- High-touch sales models: Provide the community selling, education, and validation that poorer consumers desire before taking on new goods or services
- Brand- or subscriber-subsidized access: Gives the poorest cheap access
- Simpler value propositions: Reduces the financial risk for new users
- Disruptive technologies
Disruptive technologies refers to emerging solutions, such as unmanned aerial vehicles, satellites and lasers. The report says technological innovations are required to reach the remotest and the very poorest. Over the last couple of years, some of the world’s largest companies have been working on ambitious projects to make the Internet ubiquitous around the globe.
One of the earliest initiatives was Project Loon in 2013. The Google research and development team placed high-altitude balloons in the stratosphere to create an aerial wireless network. The idea was to partner with telecommunications companies to share cellular spectrum. This would enable users to connect to the balloon network directly from their mobile devices. Various tests have taken place in New Zealand, Brazil and the United States. The company says they are now improving the technology ahead of the next stages of the project.
Since then, Google has purchased the drone company Titan Aerospace. According to The Wall Street Journal, the company is now planning to use a combination of drones and satellites to deliver worldwide Internet access.
The social media giant has created a dedicated “Connectivity Lab” to develop new ways to make Internet access affordable around the world. They are experimenting with a variety of technologies, including drones, satellites and lasers.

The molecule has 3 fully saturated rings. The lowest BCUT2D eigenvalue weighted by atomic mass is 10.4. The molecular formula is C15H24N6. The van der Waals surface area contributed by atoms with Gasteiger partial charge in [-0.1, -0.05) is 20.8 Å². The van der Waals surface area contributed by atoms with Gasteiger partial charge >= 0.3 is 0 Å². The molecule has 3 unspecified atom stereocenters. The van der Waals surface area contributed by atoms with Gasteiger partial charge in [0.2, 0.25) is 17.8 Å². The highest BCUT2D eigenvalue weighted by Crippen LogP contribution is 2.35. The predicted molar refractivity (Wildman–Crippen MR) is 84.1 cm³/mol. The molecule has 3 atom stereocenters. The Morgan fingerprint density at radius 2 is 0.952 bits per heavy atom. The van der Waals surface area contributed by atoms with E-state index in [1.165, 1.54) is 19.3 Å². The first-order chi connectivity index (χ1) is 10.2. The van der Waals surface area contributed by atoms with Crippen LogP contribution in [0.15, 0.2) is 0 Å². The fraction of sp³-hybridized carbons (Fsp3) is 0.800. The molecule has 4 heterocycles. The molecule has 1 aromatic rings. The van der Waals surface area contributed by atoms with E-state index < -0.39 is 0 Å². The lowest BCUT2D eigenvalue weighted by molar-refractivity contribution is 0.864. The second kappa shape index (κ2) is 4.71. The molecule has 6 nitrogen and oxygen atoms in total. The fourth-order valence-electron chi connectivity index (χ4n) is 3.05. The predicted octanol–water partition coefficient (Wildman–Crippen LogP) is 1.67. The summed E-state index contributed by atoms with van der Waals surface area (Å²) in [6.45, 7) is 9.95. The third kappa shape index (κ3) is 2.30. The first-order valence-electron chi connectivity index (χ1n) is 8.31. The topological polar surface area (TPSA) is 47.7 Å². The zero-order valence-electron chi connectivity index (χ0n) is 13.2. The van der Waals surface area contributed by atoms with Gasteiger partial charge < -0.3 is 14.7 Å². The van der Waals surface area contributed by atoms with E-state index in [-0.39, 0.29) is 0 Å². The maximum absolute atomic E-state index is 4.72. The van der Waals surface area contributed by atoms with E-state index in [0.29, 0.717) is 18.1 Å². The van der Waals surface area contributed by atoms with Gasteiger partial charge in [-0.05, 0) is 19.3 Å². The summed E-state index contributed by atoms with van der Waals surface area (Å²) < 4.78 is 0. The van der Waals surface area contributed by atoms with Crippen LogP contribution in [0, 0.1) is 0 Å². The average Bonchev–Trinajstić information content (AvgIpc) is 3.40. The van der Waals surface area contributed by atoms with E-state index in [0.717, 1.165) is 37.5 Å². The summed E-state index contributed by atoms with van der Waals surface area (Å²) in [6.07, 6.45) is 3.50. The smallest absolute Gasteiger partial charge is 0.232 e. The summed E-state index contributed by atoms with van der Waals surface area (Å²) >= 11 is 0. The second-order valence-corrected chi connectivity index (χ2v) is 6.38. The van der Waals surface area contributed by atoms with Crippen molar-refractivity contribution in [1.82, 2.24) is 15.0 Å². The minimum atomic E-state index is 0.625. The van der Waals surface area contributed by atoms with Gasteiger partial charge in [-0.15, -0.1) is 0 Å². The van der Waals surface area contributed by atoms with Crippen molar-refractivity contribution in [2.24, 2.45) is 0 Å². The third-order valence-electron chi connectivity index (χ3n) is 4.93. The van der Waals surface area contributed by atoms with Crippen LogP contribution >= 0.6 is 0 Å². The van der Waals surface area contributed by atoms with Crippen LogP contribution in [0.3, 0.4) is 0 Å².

For example, they have built a drone with solar cells and a super-efficient motor that lets it stay airborne for months. Named Aquila, Facebook say the unmanned aircraft could be used to deliver Internet to some of the remotest areas.
The company is also busy rolling out its Free Basics service. This provides users with access to certain services on their mobile phones in markets where Internet access may not be widely available. The websites are not subjected to data charges, and include content on news, health, education and local information.
Last year, Founder and CEO Elon Musk revealed ambitious plans to launch 4,000 cross-linked satellites into orbit. These satellites could send Internet signals across the globe, providing cheap and fast Internet to places that have traditionally low connectivity. The satellites would be mass-produced, at much lower cost per unit of capability than existing satellites.
The Tesla founder has backtracked somewhat since that announcement. He said that SpaceX will be careful not to overextend itself with the project, but hopes to launch a test satellite in 2016.
If these new mechanisms are put in place, the Internet of tomorrow could be a very different place from the Internet of today. The report estimates that there could be five Internet users online in developing markets for every user in developed markets, compared to the current ratio of two to one.
For companies like Google and Facebook, the study says the benefits of providing Internet access to remote and rural areas could be worth up to $200 billion over the next five years.